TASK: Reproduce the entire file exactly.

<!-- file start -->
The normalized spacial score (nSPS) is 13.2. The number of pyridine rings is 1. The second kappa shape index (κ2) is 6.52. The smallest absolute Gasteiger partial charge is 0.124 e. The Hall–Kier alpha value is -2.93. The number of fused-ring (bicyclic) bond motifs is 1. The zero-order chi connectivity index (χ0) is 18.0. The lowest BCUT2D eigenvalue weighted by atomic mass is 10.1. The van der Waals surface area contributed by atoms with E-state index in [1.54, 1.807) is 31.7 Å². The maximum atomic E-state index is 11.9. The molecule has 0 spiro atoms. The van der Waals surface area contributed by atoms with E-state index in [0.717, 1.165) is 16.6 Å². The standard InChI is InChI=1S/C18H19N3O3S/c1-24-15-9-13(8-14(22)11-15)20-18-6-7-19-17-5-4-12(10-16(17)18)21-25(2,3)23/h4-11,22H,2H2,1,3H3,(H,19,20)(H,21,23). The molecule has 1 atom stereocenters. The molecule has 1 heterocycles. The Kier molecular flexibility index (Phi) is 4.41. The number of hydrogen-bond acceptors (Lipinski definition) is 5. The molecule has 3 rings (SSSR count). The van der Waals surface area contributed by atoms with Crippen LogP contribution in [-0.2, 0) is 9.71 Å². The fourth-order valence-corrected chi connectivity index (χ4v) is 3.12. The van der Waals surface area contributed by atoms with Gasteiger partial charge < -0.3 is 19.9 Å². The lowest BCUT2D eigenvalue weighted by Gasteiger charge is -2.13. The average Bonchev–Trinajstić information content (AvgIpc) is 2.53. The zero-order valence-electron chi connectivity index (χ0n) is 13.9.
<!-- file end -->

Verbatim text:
The normalized spacial score (nSPS) is 13.2. The number of pyridine rings is 1. The second kappa shape index (κ2) is 6.52. The smallest absolute Gasteiger partial charge is 0.124 e. The Hall–Kier alpha value is -2.93. The number of fused-ring (bicyclic) bond motifs is 1. The zero-order chi connectivity index (χ0) is 18.0. The lowest BCUT2D eigenvalue weighted by atomic mass is 10.1. The van der Waals surface area contributed by atoms with E-state index in [1.54, 1.807) is 31.7 Å². The maximum atomic E-state index is 11.9. The molecule has 0 spiro atoms. The van der Waals surface area contributed by atoms with E-state index in [0.717, 1.165) is 16.6 Å². The standard InChI is InChI=1S/C18H19N3O3S/c1-24-15-9-13(8-14(22)11-15)20-18-6-7-19-17-5-4-12(10-16(17)18)21-25(2,3)23/h4-11,22H,2H2,1,3H3,(H,19,20)(H,21,23). The molecule has 1 atom stereocenters. The molecule has 1 heterocycles. The Kier molecular flexibility index (Phi) is 4.41. The number of hydrogen-bond acceptors (Lipinski definition) is 5. The molecule has 3 rings (SSSR count). The van der Waals surface area contributed by atoms with Crippen LogP contribution in [-0.2, 0) is 9.71 Å². The fourth-order valence-corrected chi connectivity index (χ4v) is 3.12. The van der Waals surface area contributed by atoms with Gasteiger partial charge < -0.3 is 19.9 Å². The lowest BCUT2D eigenvalue weighted by Gasteiger charge is -2.13. The average Bonchev–Trinajstić information content (AvgIpc) is 2.53. The zero-order valence-electron chi connectivity index (χ0n) is 13.9.